The narrative sections between missions flesh your foot soldiers out some more. As the resistance leader, you may well have to mediate conflicts between your members or decide whether to spare mission resources to help them in times of need. Perhaps one member suspects another of being a Gestapo informant. Maybe one hopes Germany will lose the war, drawing the ire of more nationalistic members. Someone can have trouble with their family or need some financial support. These segments effectively humanize your team, making you think twice before you send them into danger.
Risk it for resistance
Your core members are your most important resources in Through the Darkest of Times. The strategic layer consists of deciding which missions are worth the risk of getting them caught. Unlike, say, Warsaw, this isn’t skirmish game, but more of a management sim. Each turn you look over a simplified map of Berlin and assign your agents to different tasks. Some tasks reward you with items, such as a uniform for disguise, or intel on the regime’s atrocities you can smuggle to the outside world. Others could gain useful contacts. Missions can unlock other, more spectacular ones — but due to the rather unclear indications of how this works, it’s unlikely to complete many, or any, of these in each 20-turn chapter.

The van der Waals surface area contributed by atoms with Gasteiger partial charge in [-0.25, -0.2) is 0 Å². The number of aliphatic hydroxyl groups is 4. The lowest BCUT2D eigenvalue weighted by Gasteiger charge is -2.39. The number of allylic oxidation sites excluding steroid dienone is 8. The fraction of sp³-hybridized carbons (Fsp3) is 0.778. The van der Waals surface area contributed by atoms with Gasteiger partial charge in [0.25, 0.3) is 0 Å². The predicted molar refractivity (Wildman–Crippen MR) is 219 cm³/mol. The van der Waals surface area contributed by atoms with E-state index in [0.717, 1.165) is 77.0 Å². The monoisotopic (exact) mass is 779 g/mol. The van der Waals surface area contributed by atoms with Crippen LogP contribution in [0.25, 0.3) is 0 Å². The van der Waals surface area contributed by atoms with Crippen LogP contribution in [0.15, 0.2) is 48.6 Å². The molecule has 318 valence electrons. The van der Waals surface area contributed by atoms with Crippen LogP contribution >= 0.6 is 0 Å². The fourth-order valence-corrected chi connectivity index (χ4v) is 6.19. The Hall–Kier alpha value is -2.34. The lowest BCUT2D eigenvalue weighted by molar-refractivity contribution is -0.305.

The consequences of failure can be dire. Simply being noticed is not so bad but increases danger for future missions. When things really go south, then injury, imprisonment, or death is possible. RNG plays a big role here — a run of bad “rolls” can spell doom for an entire chapter. In the end, the only goal is survival. Your group will disband if it runs out of morale. This is always decreasing by default, as does the number of supporters. It’s tough to get anything done. It feels like the odds are always stacked against you, and that’s completely appropriate.
Unfortunately, the atmosphere is let down by game elements that are quite frustrating or confusing. I found it often unclear how to progress through mission chains or how various items worked. With strict turn limits between chapters, it frequently felt like critical information came too late to act on it. One could replay with this foreknowledge and try for an “optimized” playthrough, but the core missions necessary to keep the resistance alive are very repetitive. Progress is reset between each chapter, and time is too precious to spend figuring out opaque mechanics.
A harsh history lesson
History weighs heavily on Through the Darkest of Times. The game’s sensitive and unflinching look at the horrors of the Third Reich is its greatest strength. The story is broken up into chapters that each highlight important aspects of history: Hitler’s rise to power in the Weimar Republic and suppression of opposition following the Reichstag fire. The ramping up of the propaganda machine and totalitarian state. The visage of progress presented to the world during the 1936 Olympic Games. The outbreak of war. The escalation of oppression and the rounding up of gypsies and Jews into the concentration camps. The desperation of the Volkssturm — the old men and boys pressed to serve as roadblocks for Soviet tanks.